Proportionality in Cyberwar and Just War Theory

Fredrik Hjorthen, James Pattison

Research output: Contribution to journalArticlepeer-review


Which harms and benefits should be viewed as relevant when considering whether to launch cyber-measures? In this article, we consider this question, which matters because it is central to determining whether cyber-measures should be launched. Several just war theorists hold a version of what we call the ‘Restrictive View’, according to which there are restrictions on the sorts of harms and benefits that should be included in proportionality assessments about the justifiability of going to war (whether cyber or kinetic). We discuss two such views – the Just Cause Restrictive View and Rights-based Restrictive View – and find both wanting. By contrast, we defend what we call the ‘Permissive View’. This holds that all potential goods and bads should be included in proportionality decisions about cyber-measures, even those that appear to be trivial, and where the various harms and benefits are given different weights, according to their agent-relative and agent-neutral features. We argue further that accepting the Permissive View has broader implications for the ethical frameworks governing cyberwar, both in terms of whether cyberattack provide just cause for coercive responses, including kinetic warfare and cyber-responses, and whether cyber-measures should be governed by just war theory or a new theory for cyber-operations.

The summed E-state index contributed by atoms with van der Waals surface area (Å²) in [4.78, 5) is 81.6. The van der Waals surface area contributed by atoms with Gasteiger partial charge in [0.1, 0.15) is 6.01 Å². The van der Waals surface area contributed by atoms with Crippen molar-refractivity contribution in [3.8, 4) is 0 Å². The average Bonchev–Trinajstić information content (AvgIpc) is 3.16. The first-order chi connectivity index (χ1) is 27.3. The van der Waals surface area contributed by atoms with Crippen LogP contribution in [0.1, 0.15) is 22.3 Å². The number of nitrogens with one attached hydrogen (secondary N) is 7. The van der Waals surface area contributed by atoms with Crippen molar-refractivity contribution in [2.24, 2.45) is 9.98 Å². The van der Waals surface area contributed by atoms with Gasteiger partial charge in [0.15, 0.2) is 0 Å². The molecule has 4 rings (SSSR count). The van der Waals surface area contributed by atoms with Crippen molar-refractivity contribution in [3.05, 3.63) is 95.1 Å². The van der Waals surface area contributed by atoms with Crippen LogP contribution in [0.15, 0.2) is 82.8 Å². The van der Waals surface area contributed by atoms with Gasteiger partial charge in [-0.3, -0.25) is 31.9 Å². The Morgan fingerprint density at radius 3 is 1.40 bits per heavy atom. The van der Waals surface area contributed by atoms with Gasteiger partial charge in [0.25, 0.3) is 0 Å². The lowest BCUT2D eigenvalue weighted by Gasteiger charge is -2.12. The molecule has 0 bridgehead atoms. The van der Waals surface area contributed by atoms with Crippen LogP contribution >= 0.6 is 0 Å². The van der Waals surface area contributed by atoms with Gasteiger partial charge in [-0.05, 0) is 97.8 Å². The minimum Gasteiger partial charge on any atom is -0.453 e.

Original languageEnglish
JournalEthics & Global Politics
Early online date14 Feb 2023
Publication statusE-pub ahead of print - 14 Feb 2023


  • cyberwar
  • just war theory
  • proportionality
  • ideal theory
  • non-ideal theory


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